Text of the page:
When it comes to probate proceedings, most are uncontested. In virtually every respect, this is a good thing. However, there’s a downside. Since nobody is contesting anything, mistakes can happen. For example, the family may consent to a homestead order against the will of the decedent. If everybody affected by this error agrees to live with it or undo it, there’s no problem. Yet, if a conflict arises, fixing the mistake can be a major issue.
The Mullins v. Mullins Case
One example of a problematic issue in this regard is the Mullins v. Mullins case. The woman in question died, and her daughter and two sons survived her. In her will, the decedent issued instructions that permitted her sons to continue living in her home. The arrangement was that they would sell the house once they decided to go their separate ways. They would then divide the proceeds of the sale as agreed by the three children. Unfortunately, this led to a host of problems.
On appeal, the 5th DCA construed the mother’s will as having devised a life estate in the homestead property to the two sons. It also deemed the three siblings were to receive a remainder interest. During the process of the probate proceedings, all three siblings agreed to enter a homestead order. This devised the property equally to all three. There was no reference made to the homestead’s life estate. This was an error.
Soon after his mother died, one brother prevented the others from occupying the property. This prompted his sister and brother to petition the probate judge seeking a partition order to force a sale. This would allow everybody involved to go their separate ways peaceably.
The brother causing the problem contested the order. He pointed to his inheritance of the life estate in the house that was in his mother’s will. This barred the type of sale that his siblings now wanted to force. Ultimately, the brother and sister succeeded in obtaining a partition order when it went to court. The court deemed that when their brother consented to the erroneous homestead order, it was equivalent to a written agreement. This meant that he waived his life estate under F.S. 733.815.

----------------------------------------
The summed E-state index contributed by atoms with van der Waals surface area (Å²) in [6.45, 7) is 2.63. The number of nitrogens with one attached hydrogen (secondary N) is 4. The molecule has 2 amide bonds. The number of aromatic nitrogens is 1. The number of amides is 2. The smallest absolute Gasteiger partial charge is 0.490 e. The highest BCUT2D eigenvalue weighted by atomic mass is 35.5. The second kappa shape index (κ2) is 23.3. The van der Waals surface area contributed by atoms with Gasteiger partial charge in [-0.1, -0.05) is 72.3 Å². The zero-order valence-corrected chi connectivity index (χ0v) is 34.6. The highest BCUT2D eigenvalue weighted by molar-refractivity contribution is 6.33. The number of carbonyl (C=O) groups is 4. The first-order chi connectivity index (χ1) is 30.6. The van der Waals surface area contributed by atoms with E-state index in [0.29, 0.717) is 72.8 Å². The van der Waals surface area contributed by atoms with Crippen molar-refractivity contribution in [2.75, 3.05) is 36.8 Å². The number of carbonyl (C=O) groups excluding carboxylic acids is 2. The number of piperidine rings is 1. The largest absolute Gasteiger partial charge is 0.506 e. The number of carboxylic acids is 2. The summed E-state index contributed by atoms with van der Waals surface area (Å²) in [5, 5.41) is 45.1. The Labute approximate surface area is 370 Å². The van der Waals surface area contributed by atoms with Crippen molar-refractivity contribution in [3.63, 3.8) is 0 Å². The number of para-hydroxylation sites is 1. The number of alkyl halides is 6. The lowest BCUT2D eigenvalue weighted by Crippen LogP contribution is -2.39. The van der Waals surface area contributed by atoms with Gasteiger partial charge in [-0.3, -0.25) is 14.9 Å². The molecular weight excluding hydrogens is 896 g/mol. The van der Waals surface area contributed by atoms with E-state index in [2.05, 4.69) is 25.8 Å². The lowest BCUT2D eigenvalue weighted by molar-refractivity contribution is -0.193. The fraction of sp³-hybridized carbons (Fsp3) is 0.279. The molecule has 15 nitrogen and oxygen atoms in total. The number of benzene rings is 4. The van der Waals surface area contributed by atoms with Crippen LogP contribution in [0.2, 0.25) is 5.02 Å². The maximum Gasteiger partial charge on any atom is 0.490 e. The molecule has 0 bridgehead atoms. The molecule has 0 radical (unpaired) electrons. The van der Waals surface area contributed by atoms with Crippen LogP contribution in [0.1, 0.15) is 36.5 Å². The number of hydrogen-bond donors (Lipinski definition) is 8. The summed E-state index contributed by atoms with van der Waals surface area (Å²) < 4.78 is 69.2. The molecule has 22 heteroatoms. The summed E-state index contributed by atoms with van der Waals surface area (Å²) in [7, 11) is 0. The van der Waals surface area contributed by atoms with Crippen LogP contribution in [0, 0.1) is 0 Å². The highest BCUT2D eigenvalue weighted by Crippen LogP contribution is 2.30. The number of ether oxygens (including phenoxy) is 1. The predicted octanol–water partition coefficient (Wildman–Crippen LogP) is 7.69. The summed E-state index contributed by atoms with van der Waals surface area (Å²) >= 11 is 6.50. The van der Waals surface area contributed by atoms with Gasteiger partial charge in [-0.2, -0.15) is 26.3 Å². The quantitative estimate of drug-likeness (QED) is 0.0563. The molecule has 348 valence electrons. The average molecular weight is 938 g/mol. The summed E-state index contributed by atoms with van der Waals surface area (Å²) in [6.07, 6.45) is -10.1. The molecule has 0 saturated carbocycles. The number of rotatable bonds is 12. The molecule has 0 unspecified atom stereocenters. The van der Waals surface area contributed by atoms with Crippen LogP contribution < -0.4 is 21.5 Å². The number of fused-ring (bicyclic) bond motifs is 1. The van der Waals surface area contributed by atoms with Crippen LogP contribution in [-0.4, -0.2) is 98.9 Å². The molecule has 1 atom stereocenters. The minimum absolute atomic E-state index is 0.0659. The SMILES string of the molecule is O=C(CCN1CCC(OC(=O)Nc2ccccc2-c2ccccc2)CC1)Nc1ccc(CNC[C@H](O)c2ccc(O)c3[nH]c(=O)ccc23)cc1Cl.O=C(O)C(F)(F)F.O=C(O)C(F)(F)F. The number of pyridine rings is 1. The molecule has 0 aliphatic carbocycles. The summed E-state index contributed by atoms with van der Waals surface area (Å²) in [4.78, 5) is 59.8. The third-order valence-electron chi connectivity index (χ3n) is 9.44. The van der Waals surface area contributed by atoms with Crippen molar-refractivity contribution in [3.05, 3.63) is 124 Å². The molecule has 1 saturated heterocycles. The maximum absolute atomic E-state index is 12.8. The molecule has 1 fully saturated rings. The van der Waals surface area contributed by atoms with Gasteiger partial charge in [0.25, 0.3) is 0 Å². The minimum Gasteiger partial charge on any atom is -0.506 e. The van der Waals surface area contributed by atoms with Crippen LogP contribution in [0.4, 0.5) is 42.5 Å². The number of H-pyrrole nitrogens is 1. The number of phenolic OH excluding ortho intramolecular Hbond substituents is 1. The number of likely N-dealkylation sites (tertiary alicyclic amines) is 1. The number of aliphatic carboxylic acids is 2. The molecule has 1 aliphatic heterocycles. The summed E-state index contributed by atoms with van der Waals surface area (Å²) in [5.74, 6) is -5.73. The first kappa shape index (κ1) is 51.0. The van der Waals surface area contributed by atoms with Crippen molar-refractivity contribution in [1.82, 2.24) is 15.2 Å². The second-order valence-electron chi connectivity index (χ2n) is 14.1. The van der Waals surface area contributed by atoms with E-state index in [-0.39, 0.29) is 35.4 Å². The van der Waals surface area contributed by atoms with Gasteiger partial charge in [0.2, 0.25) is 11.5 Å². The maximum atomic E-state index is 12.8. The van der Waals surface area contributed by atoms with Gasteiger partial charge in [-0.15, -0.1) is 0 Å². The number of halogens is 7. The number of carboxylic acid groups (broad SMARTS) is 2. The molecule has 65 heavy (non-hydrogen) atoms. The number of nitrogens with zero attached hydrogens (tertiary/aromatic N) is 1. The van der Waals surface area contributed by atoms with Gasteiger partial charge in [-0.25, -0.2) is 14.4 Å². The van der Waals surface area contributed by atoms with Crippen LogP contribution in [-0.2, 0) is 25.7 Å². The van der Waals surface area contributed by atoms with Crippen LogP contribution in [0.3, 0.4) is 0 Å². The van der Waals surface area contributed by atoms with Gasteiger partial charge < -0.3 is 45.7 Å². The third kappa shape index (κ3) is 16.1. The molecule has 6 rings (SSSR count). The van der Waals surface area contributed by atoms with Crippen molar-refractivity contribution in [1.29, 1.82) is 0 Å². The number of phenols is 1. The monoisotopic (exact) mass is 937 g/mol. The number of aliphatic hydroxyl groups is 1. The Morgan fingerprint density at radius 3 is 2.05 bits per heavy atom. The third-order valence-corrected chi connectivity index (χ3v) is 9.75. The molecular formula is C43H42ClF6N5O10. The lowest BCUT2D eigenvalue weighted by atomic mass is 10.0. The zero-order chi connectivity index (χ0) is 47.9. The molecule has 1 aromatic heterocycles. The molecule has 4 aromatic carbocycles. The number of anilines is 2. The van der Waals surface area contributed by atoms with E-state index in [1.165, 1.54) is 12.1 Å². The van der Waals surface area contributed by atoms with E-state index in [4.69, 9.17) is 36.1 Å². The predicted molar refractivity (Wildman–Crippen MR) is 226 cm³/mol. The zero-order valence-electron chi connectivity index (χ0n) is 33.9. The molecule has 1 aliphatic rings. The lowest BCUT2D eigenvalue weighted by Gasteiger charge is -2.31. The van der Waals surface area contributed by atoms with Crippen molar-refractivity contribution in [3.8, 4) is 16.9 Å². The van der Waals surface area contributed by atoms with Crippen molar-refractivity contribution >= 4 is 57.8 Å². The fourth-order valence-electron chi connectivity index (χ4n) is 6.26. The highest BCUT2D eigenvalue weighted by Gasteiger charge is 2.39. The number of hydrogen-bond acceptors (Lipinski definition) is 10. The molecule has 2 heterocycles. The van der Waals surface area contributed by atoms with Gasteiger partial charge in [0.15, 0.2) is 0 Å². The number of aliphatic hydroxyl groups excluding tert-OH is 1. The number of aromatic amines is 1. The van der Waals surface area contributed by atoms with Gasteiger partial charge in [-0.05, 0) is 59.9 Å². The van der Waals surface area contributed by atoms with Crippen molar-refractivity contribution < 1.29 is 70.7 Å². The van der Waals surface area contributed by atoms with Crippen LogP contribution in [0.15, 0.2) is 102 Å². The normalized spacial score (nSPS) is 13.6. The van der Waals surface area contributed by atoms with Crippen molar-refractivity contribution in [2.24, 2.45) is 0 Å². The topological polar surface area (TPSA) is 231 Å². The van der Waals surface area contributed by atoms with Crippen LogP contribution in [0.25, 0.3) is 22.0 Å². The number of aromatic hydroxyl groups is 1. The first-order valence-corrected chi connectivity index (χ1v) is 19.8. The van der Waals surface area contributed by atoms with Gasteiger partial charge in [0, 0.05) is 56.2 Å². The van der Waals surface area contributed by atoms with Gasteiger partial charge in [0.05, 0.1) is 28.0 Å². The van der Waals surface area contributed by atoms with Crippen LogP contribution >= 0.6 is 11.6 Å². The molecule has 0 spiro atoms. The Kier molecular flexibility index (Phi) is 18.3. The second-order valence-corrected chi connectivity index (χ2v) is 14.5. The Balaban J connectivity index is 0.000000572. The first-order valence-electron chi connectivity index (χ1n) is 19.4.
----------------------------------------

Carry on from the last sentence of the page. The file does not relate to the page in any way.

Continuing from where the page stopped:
Is A Written Agreement the Same Thing As A Signed Consent?
The answer to this question is a definite no. It’s completely acceptable and legal for the beneficiaries of an estate to agree with each other. They can divide up their inheritances in any way they wish. The property they’ve inherited is their own. This means they can do anything they wish with it.
F.S. 733.815 provides the statutory vehicle that allows the courts to do these deals during the probate proceedings. So long as those deals are in writing, the court can execute them while probate is ongoing.
In the Mullins v. Mullins case, the consents the siblings signed omitted key references. There was no mention made of agreements to change the shares, amounts, or interests to which they were to receive. This means no contract existed between them. As a result, the consents that the brothers signed didn’t constitute their agreement to reject the life estates. Their consents only established that they consented to the order that confirmed their homestead exemption. They agreed to nothing else.
Drawing Up A Clear Will
As the above case shows, it’s clear that ensuring clarity of your will is paramount to avoid future issues. An experienced Florida probate attorney can help you draw up a clear will to properly distribute your assets. Contact Thomas McDonald Law today to find out more about how we can help you with this.